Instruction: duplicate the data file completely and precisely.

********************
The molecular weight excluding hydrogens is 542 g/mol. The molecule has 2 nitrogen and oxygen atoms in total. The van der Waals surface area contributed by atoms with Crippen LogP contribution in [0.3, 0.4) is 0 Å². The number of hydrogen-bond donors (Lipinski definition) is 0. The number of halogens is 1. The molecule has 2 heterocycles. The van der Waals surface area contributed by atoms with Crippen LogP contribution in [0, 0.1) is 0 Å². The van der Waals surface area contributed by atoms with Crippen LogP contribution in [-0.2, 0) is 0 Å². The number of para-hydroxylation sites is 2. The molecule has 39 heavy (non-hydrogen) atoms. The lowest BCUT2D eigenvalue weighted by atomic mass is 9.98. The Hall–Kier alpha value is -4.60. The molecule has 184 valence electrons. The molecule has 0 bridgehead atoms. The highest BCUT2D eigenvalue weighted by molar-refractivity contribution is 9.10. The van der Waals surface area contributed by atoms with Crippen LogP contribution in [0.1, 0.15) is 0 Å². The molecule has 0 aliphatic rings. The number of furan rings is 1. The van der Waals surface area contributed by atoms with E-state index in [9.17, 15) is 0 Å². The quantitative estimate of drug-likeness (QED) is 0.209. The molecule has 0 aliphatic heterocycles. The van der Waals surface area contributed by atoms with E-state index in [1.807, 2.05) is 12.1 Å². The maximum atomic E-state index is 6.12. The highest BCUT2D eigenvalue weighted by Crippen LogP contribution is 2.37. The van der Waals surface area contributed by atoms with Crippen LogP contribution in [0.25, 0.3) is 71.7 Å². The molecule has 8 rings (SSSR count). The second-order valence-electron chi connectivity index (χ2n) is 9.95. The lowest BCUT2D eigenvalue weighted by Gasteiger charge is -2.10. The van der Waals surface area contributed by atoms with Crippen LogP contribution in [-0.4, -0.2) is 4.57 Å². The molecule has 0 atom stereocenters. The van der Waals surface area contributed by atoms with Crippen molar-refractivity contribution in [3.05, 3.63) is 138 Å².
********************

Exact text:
The molecular weight excluding hydrogens is 542 g/mol. The molecule has 2 nitrogen and oxygen atoms in total. The van der Waals surface area contributed by atoms with Crippen LogP contribution in [0.3, 0.4) is 0 Å². The number of hydrogen-bond donors (Lipinski definition) is 0. The number of halogens is 1. The molecule has 2 heterocycles. The van der Waals surface area contributed by atoms with Crippen LogP contribution in [0, 0.1) is 0 Å². The van der Waals surface area contributed by atoms with Crippen LogP contribution in [-0.2, 0) is 0 Å². The number of para-hydroxylation sites is 2. The molecule has 39 heavy (non-hydrogen) atoms. The lowest BCUT2D eigenvalue weighted by atomic mass is 9.98. The Hall–Kier alpha value is -4.60. The molecule has 184 valence electrons. The molecule has 0 bridgehead atoms. The highest BCUT2D eigenvalue weighted by molar-refractivity contribution is 9.10. The van der Waals surface area contributed by atoms with Crippen LogP contribution in [0.1, 0.15) is 0 Å². The molecule has 0 aliphatic rings. The number of furan rings is 1. The van der Waals surface area contributed by atoms with E-state index in [9.17, 15) is 0 Å². The quantitative estimate of drug-likeness (QED) is 0.209. The molecule has 0 aliphatic heterocycles. The van der Waals surface area contributed by atoms with E-state index in [1.807, 2.05) is 12.1 Å². The maximum atomic E-state index is 6.12. The highest BCUT2D eigenvalue weighted by Crippen LogP contribution is 2.37. The van der Waals surface area contributed by atoms with Crippen LogP contribution in [0.25, 0.3) is 71.7 Å². The molecule has 8 rings (SSSR count). The second-order valence-electron chi connectivity index (χ2n) is 9.95. The lowest BCUT2D eigenvalue weighted by Gasteiger charge is -2.10. The van der Waals surface area contributed by atoms with Crippen LogP contribution in [-0.4, -0.2) is 4.57 Å². The molecule has 0 atom stereocenters. The van der Waals surface area contributed by atoms with Crippen molar-refractivity contribution in [3.05, 3.63) is 138 Å².